Peak Rates Means Peak Dollar

Peak Rates Means Peak Dollar

Disclaimer: Your capital is at risk. This is not investment advice.

This week saw both the Bank of England and the Federal Reserve hold back on further interest rate hikes for the first time since the start of this cycle. It’s a big deal for the markets, and hopefully it brings relief.

Interest Rates Pause

Source: Bloomberg

No one knows what follows the fastest rate hiking cycle in history, but it feels like a peak that will last for a while. The optimists are looking for rate cuts, which may follow, or they may not. That’s important because 3 years of 5% is harsher than a few months of 6%, followed by a fall back to 0%. It’s not just the level of rates, but the length of time they last for too.

Many think all will be well because inflation is beaten, and we can return to zero rates. I think that is unlikely because the world has changed. The great structural driver of low inflation was globalization, and that now seems to be in reverse. Inflation is easing as the economy slows, but what happens when it picks up again?

The late Swedish economist, Knut Wicksell, had a view on this. He taught us that the yield on the ten-year bond ought to approximate nominal GDP growth. That is the real economic growth plus inflation. Looking at the 10-year UK gilt, the yield is 4.3%, which is 2.9% below nominal GDP growth of 7.3% over the past year. Most of that was inflation rather than real growth, but still, it’s a big number that we rarely see. Fortunately, it is slowing.

UK Monetary Policy Close to Neutral

Source: Bloomberg

In the USA, we have data back to the 1960s. I have just shown the Wicksell spread and consumer price inflation. The important point is that the last inflationary era occurred in the 1960s and 1970s, which coincided with easy money, where the 10-year was persistently below the rate of nominal GDP growth. The disinflationary era of the 1980s and 1990s always had a positive Wicksell spread.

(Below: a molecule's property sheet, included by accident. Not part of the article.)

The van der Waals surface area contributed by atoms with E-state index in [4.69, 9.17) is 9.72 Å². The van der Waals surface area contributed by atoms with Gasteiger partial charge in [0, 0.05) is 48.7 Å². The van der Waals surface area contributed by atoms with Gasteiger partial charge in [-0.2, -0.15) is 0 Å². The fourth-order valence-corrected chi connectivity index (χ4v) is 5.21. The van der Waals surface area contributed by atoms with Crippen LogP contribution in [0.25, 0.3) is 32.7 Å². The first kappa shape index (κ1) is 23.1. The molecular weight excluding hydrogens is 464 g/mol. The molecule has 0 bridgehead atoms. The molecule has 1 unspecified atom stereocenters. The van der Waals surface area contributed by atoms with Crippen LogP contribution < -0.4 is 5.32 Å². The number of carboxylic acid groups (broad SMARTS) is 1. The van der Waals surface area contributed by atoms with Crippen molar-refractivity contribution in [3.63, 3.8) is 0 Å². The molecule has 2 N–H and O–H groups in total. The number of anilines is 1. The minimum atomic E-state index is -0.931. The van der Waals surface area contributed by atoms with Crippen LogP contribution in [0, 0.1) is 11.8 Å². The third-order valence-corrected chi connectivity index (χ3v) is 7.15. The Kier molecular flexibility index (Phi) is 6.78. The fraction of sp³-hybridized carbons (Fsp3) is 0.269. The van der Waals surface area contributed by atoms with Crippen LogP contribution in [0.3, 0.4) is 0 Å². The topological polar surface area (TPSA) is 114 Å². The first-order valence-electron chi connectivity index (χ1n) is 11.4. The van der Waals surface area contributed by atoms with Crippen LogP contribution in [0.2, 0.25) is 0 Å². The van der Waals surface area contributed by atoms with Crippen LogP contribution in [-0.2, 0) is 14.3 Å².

Today’s Wicksell spread in the US is -1.6%, which is similar to the 2008 to 2020 era. That is the years between the financial crisis and the pandemic. To assume rates are high enough to put inflation to bed is understandable in the short-term, but in the long-term?

US Easy Money

Source: Bloomberg

There’s another problem, and that is the scale of the debt and, more importantly, the interest payments. For the US, interest payments exceed Medicaid and are closing in on the defense budget. The government has every incentive to keep rates as low as possible.

Easy money can be good for investors, but it doesn’t have to be. In 2001, the central banks slashed rates in the face of a recession, but the market didn’t bottom out for another two years. A similar thing happened in 2007, but the wait was a little shorter. Of course, the pandemic rate cuts proved explosive, but I can only presume the printing of $6 trillion might have helped give the market a push, and inflation to boot.

One thing we can be sure of is that if the US holds back on rate hikes, the dollar surge will reverse. That isn’t necessarily great for US equities. But always comes as a relief to the rest of the world.

Peak Rates Means Peak Dollar

Source: Bloomberg

But whatever happens to rates, unemployment is rising. Over the past 50 years, rising unemployment has been a good reason to remain cautious, but be clear that a bull market always kicks off before unemployment peaks. We must never forget that stocks are a leading indicator.

The economy may get worse before it gets better, but the opportunities are growing because value is becoming plentiful. The investor’s challenge is to find it.

A Week at ByteTree

In Venture, I recommended a mid cap gold miner with high operational gearing. That means as the gold price rises, it will rise much faster. Naturally, gold might fall, but an easing dollar and peak rates make that less likely.

In ByteFolio, the extraordinary strength in crypto was reiterated but has seen Bitcoin take the lead. We expect the market to broaden and will be discussing that on Monday.

It was a quiet week in the Multi-Asset Investor, but there was a lesson in understanding index-linked bonds. Next week will be livelier as I discuss the property market. Many property companies are trading cheaply and pay hefty real yields. I will explore that on Tuesday.

Leaving the best until last, the highlight of the week was our Bitcoin and Gold Index, BOLD, which made an all-time high.

If Finance Mated with Culture, the Result Would Be BOLD

Source: Bloomberg

Have a great weekend,

Charlie Morris
Founder, ByteTree